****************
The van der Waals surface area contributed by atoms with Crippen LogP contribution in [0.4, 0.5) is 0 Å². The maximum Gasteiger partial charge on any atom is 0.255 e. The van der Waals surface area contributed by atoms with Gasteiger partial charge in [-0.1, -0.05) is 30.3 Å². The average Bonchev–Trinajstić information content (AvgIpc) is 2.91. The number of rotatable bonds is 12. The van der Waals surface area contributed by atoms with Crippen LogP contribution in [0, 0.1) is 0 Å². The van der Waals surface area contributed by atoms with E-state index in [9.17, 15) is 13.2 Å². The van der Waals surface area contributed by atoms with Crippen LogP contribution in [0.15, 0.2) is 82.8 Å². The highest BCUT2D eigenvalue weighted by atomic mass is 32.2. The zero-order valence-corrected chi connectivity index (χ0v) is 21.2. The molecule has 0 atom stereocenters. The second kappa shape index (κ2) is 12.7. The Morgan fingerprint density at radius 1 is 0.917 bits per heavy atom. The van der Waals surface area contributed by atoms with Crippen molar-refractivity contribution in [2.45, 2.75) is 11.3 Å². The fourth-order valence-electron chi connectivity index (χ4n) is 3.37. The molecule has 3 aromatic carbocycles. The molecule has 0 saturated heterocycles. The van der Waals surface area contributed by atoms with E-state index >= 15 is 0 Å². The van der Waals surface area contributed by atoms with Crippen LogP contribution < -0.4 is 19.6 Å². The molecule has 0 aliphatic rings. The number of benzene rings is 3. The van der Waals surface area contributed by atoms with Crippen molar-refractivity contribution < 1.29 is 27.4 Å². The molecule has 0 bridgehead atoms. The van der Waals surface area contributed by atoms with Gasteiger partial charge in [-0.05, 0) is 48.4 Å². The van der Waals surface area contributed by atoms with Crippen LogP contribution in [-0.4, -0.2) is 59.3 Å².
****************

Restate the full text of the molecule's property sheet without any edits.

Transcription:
The van der Waals surface area contributed by atoms with Crippen LogP contribution in [0.4, 0.5) is 0 Å². The maximum Gasteiger partial charge on any atom is 0.255 e. The van der Waals surface area contributed by atoms with Gasteiger partial charge in [-0.1, -0.05) is 30.3 Å². The average Bonchev–Trinajstić information content (AvgIpc) is 2.91. The number of rotatable bonds is 12. The van der Waals surface area contributed by atoms with Crippen LogP contribution in [0, 0.1) is 0 Å². The van der Waals surface area contributed by atoms with E-state index in [9.17, 15) is 13.2 Å². The van der Waals surface area contributed by atoms with Crippen LogP contribution in [0.15, 0.2) is 82.8 Å². The highest BCUT2D eigenvalue weighted by atomic mass is 32.2. The zero-order valence-corrected chi connectivity index (χ0v) is 21.2. The molecule has 0 atom stereocenters. The second kappa shape index (κ2) is 12.7. The Morgan fingerprint density at radius 1 is 0.917 bits per heavy atom. The van der Waals surface area contributed by atoms with Crippen molar-refractivity contribution in [2.45, 2.75) is 11.3 Å². The fourth-order valence-electron chi connectivity index (χ4n) is 3.37. The molecule has 3 aromatic carbocycles. The molecule has 0 saturated heterocycles. The van der Waals surface area contributed by atoms with E-state index >= 15 is 0 Å². The van der Waals surface area contributed by atoms with Crippen LogP contribution < -0.4 is 19.6 Å². The molecule has 0 aliphatic rings. The number of benzene rings is 3. The van der Waals surface area contributed by atoms with Crippen molar-refractivity contribution < 1.29 is 27.4 Å². The molecule has 0 bridgehead atoms. The van der Waals surface area contributed by atoms with Gasteiger partial charge in [-0.05, 0) is 48.4 Å². The van der Waals surface area contributed by atoms with Crippen LogP contribution in [-0.4, -0.2) is 59.3 Å².